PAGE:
Japan may appear small at first glance, but the island nation actually covers a long latitude, extending from the Okinawan Islands near Taiwan up to Wakkanai in Hokkaido. It’s home to countless unique cultures and traditions, rich histories and local cuisines, so much so that to visit just one city and say you’ve visited Japan would be a lie. So before you plan your next holiday, take a trip around the islands and explore the ten major regions of Japan.
Okinawa & The Southern Islands
Part of Tokyo Prefecture, the Ogasawara Islands are a collection of tropical islands found far south of the capital city, near the Philippine Sea. Here, visitors can surf, snorkel, swim, and enjoy the freshest seafood. Directly west of these islands, Okinawa has a laidback culture set apart from the rest of Japan, from their music and cuisine to local myths and fashion sense.
Shikoku is the smallest of the four main islands, located northeast of Kyushu. The region is famous for the 88 Temple Pilgrimage, or “Shikoku Pilgrimage”, while Tokushima’s Awa Odori is the largest festival of its kind. There’s also beautiful nature to be found hiking around the Yoshino River. Udon is a regional specialty.
Hiroshima & Western Honshu
Honshu is the largest island of Japan, covering most of the central area and extending far to the north and curving southwest. Western Honshu covers a lot of coastline, and seafood features frequently in local cuisine. Located along the bays separating western Honshu from Shikoku, Hiroshima and the Hiroshima Peace Memorial touches visitors from around the world with its message of peace.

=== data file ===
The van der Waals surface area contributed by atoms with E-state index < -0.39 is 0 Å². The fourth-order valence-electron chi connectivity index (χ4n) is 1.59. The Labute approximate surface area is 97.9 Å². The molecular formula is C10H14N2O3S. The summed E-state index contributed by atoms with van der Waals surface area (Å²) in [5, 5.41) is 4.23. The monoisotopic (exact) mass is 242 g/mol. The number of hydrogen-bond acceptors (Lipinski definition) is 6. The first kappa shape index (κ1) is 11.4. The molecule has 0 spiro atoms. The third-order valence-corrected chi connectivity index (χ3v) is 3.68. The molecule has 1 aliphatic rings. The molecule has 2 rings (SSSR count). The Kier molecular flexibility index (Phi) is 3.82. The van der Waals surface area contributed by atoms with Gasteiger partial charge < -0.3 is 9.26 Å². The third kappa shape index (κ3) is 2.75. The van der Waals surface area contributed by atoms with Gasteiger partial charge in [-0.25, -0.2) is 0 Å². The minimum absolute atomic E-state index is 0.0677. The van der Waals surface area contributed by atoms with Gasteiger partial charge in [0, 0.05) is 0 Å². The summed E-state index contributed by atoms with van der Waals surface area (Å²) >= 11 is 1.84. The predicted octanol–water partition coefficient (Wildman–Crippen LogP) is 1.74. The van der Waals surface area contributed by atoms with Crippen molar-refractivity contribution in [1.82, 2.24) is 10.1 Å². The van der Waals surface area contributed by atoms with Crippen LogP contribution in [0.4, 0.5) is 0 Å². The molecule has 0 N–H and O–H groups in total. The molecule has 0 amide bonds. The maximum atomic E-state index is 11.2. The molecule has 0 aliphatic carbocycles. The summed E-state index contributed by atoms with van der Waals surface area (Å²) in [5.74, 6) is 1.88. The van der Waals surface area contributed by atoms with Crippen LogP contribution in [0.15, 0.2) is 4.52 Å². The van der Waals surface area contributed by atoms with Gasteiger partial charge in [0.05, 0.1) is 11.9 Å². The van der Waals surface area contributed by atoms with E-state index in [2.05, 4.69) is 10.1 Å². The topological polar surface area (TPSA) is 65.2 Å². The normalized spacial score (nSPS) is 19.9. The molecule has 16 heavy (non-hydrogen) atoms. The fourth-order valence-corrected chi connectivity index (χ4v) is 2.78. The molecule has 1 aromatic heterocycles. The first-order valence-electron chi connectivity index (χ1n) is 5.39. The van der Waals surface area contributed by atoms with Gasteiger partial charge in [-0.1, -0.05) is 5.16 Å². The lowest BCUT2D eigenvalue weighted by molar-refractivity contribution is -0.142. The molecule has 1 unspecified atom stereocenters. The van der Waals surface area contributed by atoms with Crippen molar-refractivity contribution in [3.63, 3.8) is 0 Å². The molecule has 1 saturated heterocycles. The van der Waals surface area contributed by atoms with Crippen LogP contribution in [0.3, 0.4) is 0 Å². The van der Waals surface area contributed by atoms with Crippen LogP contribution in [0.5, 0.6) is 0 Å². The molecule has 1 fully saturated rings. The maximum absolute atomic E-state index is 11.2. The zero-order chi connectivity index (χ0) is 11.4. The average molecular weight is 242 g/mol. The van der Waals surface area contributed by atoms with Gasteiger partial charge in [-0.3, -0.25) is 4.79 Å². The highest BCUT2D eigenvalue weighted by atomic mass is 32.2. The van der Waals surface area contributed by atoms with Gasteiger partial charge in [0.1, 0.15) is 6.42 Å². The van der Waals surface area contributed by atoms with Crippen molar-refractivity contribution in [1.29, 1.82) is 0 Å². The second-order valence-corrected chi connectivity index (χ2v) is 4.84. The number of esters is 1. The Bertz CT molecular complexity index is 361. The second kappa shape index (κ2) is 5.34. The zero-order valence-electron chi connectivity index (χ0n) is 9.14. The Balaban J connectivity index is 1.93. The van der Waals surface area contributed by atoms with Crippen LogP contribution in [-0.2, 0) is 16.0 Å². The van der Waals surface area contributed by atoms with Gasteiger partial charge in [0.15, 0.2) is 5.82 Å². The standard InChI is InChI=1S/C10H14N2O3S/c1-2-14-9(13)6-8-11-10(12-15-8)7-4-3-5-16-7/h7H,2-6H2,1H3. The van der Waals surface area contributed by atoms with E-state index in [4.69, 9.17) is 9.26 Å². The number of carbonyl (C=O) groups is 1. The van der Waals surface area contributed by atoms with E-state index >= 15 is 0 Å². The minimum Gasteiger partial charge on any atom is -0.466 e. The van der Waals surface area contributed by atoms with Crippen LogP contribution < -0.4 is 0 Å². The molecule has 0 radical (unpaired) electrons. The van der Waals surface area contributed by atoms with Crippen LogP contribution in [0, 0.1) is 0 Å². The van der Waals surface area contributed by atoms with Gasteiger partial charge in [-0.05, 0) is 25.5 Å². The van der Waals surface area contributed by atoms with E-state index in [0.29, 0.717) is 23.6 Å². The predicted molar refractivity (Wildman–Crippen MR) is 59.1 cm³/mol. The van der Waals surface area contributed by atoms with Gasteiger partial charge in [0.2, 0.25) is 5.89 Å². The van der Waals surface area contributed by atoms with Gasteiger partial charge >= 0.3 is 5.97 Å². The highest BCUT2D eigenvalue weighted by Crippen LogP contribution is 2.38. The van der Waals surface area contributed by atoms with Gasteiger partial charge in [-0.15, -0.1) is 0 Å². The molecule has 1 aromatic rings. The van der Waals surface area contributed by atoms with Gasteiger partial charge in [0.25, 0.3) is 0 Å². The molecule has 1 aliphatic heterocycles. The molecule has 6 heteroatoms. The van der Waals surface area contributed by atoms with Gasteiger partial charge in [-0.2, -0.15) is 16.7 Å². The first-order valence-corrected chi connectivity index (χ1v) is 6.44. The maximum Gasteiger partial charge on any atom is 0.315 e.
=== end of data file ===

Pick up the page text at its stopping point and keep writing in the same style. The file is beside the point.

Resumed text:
The Kansai Region
Located in central Japan, the Kansai region covers an enormous area and a multitude of prefectures, each with their own special charm. Nara is known for their friendly Deer Park; Kobe for their beef; Hyogo for Himeji Castle and Takeda, the “Castle in the Sky”; while Osaka is as tempting as Tokyo for curious urbanites, if not more so. And those are just a few of the region’s highlights.
Kyoto is part of the Kansai region, but the culture and history here make it a world all its own. Formerly Japan’s capital city, Kyoto is still considered the epicenter of traditional Japanese culture. It’s the place to experience an authentic tea ceremony, dine on kaiseki cuisine or admire ancient architecture. Kyoto’s geisha are still the finest and most sought-after in all of Japan.
The Japan Alps & Central Honshu
The Japanese Alps — the Hida, Kiso, and Akaishi mountain ranges — are some of the best ski slopes on Earth (though those from Hokkaido would disagree). This region is famous for their winter sports, mountains, and abundance of natural onsen. The famed Shirakawa-go thatched village can be found here.
Tokyo & Mt. Fuji
Tokyo is more than just a city. It’s one of Japan’s 47 prefectures, and the Greater Tokyo Area is the most populated city in the world. Needless to say, Tokyo gets the lion’s share of international tourism. The surrounding mountains, including Mount Fuji, are scattered in different prefectures, but Tokyo’s excellent transportation service makes these treks easily doable as a day trip from the city.